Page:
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I'm looking for a list of German words in a digital format that is simple and easy to parse by a computer. It should encompass almost all words, but it doesn't matter whether inflections are included. Acronyms and proper names are not interesting, but those are easy to filter.

The Wiktionary dump does not fulfill the criterion of being simple to parse, since I'd have to check each article whether it is a German word or not, nor the all-encompassing criterion.

Bonus points if lexical class is included and the license is open.

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Dictionary attack? ;-) – Sebastian May 28 '11 at 7:41
@Sebastian: I'm writing a rep bot :) Actually, it was prompted by the closed transposition question. – Tim May 28 '11 at 7:47

6 Answers 6

up vote 15 down vote accepted

Here are some places where you can download such lists:

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If only that list had definitions :D By the way, is it free to use?^ – Alenanno May 28 '11 at 9:44

In most recent Linux distributions there are two files:


These contain a list of line-separated German words. ogerman is for the old-spelling and ngerman is for reformed spelling. On my system, ogerman contains about 76000 words, while ngerman has about 330000 words.

It may be needed to install a package containing those files, and the path may be different either. Under debian, those are released under the GPL license, the package names are wogerman and wngerman.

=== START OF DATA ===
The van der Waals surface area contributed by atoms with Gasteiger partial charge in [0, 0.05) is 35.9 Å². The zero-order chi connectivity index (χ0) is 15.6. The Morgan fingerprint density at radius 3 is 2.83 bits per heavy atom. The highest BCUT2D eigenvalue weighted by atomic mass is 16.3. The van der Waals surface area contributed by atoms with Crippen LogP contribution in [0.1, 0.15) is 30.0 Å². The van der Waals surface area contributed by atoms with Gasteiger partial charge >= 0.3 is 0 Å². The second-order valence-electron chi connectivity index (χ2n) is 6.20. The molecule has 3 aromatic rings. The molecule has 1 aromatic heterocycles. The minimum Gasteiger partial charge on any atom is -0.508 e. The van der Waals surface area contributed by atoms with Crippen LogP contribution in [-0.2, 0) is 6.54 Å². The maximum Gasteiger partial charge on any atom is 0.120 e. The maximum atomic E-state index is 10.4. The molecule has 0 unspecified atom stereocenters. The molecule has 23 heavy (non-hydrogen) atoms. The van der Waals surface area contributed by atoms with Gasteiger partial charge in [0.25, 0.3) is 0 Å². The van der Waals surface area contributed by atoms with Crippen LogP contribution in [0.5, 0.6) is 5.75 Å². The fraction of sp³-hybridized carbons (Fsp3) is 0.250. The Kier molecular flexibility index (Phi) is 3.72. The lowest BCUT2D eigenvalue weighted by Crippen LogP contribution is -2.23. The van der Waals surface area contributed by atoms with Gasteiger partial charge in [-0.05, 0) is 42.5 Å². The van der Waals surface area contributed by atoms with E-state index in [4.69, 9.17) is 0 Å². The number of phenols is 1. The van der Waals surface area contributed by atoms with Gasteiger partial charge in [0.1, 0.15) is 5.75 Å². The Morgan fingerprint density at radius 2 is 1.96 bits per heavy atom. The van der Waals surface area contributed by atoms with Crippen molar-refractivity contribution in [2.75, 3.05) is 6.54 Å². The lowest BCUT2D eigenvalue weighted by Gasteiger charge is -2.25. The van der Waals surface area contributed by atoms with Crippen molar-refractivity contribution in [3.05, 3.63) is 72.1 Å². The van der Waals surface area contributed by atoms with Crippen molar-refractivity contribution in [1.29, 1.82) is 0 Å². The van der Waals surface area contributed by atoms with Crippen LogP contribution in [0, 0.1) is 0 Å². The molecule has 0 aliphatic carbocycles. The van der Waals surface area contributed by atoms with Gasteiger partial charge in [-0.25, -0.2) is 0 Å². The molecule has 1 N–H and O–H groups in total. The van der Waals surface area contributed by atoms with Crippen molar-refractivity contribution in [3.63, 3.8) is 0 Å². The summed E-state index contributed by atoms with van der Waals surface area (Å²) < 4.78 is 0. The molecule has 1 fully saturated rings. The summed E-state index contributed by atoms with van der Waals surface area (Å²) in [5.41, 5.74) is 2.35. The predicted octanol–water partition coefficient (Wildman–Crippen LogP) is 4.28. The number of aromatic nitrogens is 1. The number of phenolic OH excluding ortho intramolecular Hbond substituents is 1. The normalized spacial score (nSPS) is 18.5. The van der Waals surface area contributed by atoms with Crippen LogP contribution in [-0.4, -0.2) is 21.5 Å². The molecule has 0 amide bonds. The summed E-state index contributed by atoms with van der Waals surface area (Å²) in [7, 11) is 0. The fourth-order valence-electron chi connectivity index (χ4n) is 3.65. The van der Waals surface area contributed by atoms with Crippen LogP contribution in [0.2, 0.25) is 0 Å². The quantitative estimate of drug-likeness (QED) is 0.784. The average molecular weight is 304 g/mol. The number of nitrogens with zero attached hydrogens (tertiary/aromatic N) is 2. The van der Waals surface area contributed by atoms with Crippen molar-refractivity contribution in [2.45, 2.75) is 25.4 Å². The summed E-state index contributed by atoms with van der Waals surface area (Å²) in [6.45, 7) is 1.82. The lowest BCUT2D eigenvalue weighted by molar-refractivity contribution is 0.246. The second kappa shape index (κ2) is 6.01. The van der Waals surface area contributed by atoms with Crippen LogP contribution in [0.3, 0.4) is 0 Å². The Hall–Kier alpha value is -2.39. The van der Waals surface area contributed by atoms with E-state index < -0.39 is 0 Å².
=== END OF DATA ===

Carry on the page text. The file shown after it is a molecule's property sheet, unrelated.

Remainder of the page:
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Which package provides these? – mbx May 28 '11 at 10:37
@mbx Please see the question. Under Debian the names are wngerman and wogerman. – FUZxxl May 28 '11 at 13:41
I just wondered, as dpkg -S ngerman only gave me texlive packages. But I guess it only uses installed packages. – mbx May 28 '11 at 14:56
@mbx There is a w in fornt of ngerman. You could use apt-file to find that package. AFAIK, wogerman is preinstalled if you have full German language support. BTW, using these packages is great too, since you can easily put them as a dependency of your project instead of shipping them. – FUZxxl May 28 '11 at 15:07

Google's NGramViewer also offers the raw datasets for download. The datasets also contain the number of occurences of the word (and for combinations of up to five words) in any given year. This may be useful for statistics on how differend word usages evolved; it's used all the time on EL&U.

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I realise this is a bit late, but I thought I'd share this here in the chance that it helps someone else coming here from a search engine.

There is a large text file available from It is quite comprehensive and includes whether the word is m/f/n/pl, and also the English translation.

Other languages and directions are also available.

share|improve this answer offers lists of the most used words up to 10.000 words. These lists are plain text, they should be easy to parse.

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The format looks great. Dudens Universalwörterbuch lists half a million words, though, so 10,000 doesn't come close to all words. – Tim May 28 '11 at 7:18

I found a postgresql-database-dict on my Ubuntu system


The size is about 1Mb, it isn't compressed, and the content around Ab-Ac looks like this:


Then there is


nearly of same size and format as the postgres file.

Additionally, there are, beside (n|o)german-files, mentioned by FUZxxl, aspell- and ispell-files, which are compressed somehow, but I don't know how. Using gunzip and word-list-compress -d didn't work, as mentioned in the manpage.

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